Military Watches
Find us on Facebook


Printer Friendly VersionPrinter Friendly VersionSend to a FriendSend to a Friend
Ochakov as blockship

Kara-class Cruiser Used as Blockship as Crimea Votes to Join Russia
By Harold Hutchison

As the Ukrainian autonomous republic of Crimea’s parliament voted to join Russia, it overshadowed the sad end for a cruiser that served for 36 years. A retired Kara-class cruiser, the Ochakov, was sunk as a blockship off a Ukrainian naval base.

According to the Ukrainian Ministry of Defense, the Ochakov, which was placed in reserve in August, 2011, was scuttled outside the port of Novoozerne, where some Ukrainian naval vessels have been deployed. The Ukrainian Ministry of Defense released a photo showing the scuttled vessel.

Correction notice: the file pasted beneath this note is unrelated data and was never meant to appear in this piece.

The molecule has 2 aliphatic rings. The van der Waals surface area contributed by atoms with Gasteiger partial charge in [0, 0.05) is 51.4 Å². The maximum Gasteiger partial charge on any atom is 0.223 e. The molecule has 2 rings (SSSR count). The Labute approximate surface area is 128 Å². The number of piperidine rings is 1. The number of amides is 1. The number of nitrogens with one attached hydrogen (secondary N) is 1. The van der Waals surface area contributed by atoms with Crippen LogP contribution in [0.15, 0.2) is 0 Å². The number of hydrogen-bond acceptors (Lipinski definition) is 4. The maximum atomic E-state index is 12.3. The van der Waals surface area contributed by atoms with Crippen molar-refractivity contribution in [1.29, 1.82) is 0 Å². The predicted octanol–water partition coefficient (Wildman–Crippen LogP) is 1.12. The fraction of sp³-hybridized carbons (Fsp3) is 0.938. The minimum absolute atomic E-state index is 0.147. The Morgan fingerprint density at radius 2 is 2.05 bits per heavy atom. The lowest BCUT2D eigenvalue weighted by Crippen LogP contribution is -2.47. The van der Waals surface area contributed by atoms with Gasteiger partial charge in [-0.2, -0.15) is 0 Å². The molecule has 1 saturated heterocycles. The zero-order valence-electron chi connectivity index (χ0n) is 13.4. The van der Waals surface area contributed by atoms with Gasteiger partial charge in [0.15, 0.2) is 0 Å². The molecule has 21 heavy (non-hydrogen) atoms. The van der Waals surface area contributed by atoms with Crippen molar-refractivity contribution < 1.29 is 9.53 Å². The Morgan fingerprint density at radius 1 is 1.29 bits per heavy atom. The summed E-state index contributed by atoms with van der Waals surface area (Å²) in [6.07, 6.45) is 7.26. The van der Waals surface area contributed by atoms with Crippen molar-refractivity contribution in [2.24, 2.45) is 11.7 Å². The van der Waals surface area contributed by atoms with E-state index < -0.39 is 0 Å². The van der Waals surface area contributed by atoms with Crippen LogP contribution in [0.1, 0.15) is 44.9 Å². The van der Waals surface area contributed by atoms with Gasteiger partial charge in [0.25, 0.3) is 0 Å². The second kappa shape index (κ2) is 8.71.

The Ochakov was commissioned in 1975, and served in the Soviet Navy until the fall of the Soviet Union in 1991. She then served in the Russian Navy for two decades. She was equipped with SA-N-3 surface-to-air missiles, SA-N-4 point-defense missiles, SS-N-14 surface-to-surface missiles, ten 533mm torpedo tubes, two twin 76.2mm guns, and four 30mm Gatling guns.

In other Crimea developments, the United States Navy announced that the destroyer USS Truxtun was deployed to the Black Sea. The other U.S. Navy vessel in the region is USS Taylor, an Oliver Hazard Perry-class frigate that was damaged when it ran aground off Turkey.

The Crimean referendum on the parliament’s decision to leave the Ukraine and join Russia, slated for 16 March, has come under fire from Barack Obama. Meanwhile, the United States has frozen assets and issued travel bans targeting a number of Russians and Ukrainians as part of a response to Russia’s actions.